We humans need to be more than ‘clever apes’

Credit:Illustration: Andrew Dyson

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We humans need to be more than ‘clever apes’

As a retired teacher, I well remember my sadness and disappointment when many of my brightest and best literature students decided not to choose the subject in their final year. That they preferred the safer option of mainstream English was not their fault. The system encouraged them to see VCE not so much as an education but as a means to an end. Their year 12 mark is, after all, a pathway to a prestigious university course, potentially followed by a lucrative career.

Like Dr Emily Frawley – ‘‘Year 12s leaving literature on shelf’’’ (The Age, 23/11) – I learnt a great deal from my students, whose insights into great literature often led to stimulating discussion and independent, high-end thinking, not always accurately assessed in a two-hour exam. I enjoyed my year 12 English classes too, but that subject does lend itself to coaching so that students often enter the exam room with highly polished answers in their armoury, not necessarily proof of their ability to think for themselves.

Moreover, like philosophy, great literature contains much of the wisdom of our civilisation, often in the comparatively accessible form of stories, poetry and plays. In the Greek myth, Prometheus was punished by the gods for stealing fire from Olympus and giving it to humans. The gods feared that such technology would be dangerous in the hands of clever apes, lacking in moral judgment.
If we as a human race are to meet the challenge of handling increasingly dangerous technology, if we are to be more than clever apes, we need the humanities. If Australia is going to be an intelligent country, rather than merely a clever or a lucky one, we need independent, critical and creative thinkers who cut their teeth on some of the big questions asked in great literature.
Janet Strachan, Docklands

Appreciating literature, but with a sense of fun

I was bemused by comments from the former chief assessor of VCE literature, Terry Hayes (Letters, 24/11), who so effortlessly discovered flaws in the latest literature study design. He says he has ‘‘watched a highly motivated student, who enjoys reading and talking about literary texts, become anxious and stressed while dealing with the new demands of accessing and understanding huge dollops of literary theory better suited to study by first year English students’’.

My experience is that literary theory is designed to guide students towards other viewpoints in order to assist with shaping their own positions. I teach literature in an all-boys, private school in the south-eastern suburbs, and make certain any class comes with an appreciation of literature’s purposes as well as an emphasis on fun. This year we bucked the trend again with a year 12 class of 26 students.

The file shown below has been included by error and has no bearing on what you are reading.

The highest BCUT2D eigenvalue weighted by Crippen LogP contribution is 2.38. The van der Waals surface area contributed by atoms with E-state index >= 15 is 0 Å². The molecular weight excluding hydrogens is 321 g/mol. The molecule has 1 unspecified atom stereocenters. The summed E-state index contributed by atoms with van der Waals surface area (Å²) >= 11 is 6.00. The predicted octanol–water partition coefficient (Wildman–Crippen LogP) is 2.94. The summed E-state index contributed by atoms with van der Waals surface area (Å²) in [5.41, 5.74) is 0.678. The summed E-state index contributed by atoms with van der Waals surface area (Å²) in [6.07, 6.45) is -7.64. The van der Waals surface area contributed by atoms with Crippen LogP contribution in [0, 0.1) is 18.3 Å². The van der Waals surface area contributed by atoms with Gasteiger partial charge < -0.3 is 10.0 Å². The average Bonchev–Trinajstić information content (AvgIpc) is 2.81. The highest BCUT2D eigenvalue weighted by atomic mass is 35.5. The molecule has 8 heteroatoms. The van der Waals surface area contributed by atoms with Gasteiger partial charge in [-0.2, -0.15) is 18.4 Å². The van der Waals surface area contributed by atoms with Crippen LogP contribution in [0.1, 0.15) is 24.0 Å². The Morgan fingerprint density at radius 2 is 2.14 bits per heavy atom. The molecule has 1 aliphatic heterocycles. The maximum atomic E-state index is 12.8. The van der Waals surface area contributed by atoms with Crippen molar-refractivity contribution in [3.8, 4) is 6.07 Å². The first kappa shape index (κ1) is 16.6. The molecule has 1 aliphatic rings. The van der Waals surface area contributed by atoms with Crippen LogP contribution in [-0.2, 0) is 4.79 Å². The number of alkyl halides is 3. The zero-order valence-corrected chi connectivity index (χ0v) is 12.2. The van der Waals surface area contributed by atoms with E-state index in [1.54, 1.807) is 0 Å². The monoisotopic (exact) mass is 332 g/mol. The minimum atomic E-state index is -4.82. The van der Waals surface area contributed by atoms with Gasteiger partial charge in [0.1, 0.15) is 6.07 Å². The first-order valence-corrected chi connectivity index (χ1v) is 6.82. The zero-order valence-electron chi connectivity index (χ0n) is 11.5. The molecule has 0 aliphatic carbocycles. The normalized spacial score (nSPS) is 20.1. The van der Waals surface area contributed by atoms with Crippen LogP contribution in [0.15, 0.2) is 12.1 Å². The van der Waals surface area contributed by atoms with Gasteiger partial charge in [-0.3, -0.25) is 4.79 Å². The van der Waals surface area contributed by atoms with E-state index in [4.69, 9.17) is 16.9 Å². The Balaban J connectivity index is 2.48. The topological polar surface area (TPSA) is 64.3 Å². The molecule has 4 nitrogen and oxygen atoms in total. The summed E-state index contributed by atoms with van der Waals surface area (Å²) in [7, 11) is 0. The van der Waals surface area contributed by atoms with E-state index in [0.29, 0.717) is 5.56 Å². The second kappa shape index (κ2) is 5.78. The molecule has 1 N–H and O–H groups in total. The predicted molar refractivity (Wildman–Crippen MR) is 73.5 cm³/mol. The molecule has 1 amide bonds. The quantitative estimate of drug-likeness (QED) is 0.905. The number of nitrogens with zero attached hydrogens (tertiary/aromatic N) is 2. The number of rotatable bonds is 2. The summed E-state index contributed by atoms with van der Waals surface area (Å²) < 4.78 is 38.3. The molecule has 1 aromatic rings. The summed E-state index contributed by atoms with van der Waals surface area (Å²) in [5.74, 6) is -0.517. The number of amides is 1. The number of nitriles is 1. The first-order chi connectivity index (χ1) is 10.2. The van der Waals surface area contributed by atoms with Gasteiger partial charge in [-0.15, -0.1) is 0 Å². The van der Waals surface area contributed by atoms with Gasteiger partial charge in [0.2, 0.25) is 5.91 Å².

World-wide, inquests abound over the decline in both English and literature, with maths, physics, economics and subjects that will assist with money-making numbering among the suspects. Prime Minister Scott Morrison has already reacted by slashing fees for in-demand courses at the expense of the humanities.
Ian McKail, Cheltenham

A course better suited to university students

Terry Hayes is right in his criticisms of the study design for VCE literature. As much as the course designers might dispute it, the emphasis they have placed on critical theories leads most students to try to master abstruse, often desiccated, perspectives on texts before they have even developed their own interpretations. This is the opposite of what senior school literary study should be about, namely the close engagement of the students with vibrant texts.

Unfortunately this is a symptom of the course designers’ delusions of grandeur. Instead of tailoring a course for senior secondary students, they seem to think they are dealing with honours candidates at university who already have an extensive experience of literary texts. Is there any wonder our year 12 kids are voting with their feet?
Mike Smith, Croydon


Going back to the future

Victoria used to have a dual secondary education system – ie, high and technical schools. The latter provided a high quality choice to those whose talents and interests were in trades and technical vocations and it equipped them to undertake apprenticeships or progress to institutes of technology. For some inexplicable reason, the 1980s Labor government abolished technical schools and condemned all students to a text book-based education. A generation of young people received an inappropriate education.

The introduction of the VCAL (Victorian Certificate of Applied Learning) was an admission that a single type of secondary education had been a failure. It has provided an appropriate choice for those who choose a technical education and training. Now, as part of the budget, it is to be abolished and merged with the VCE (The Age, 24/11). When will they ever learn?
Ian Bennett, Jan Juc

Towards a fairer system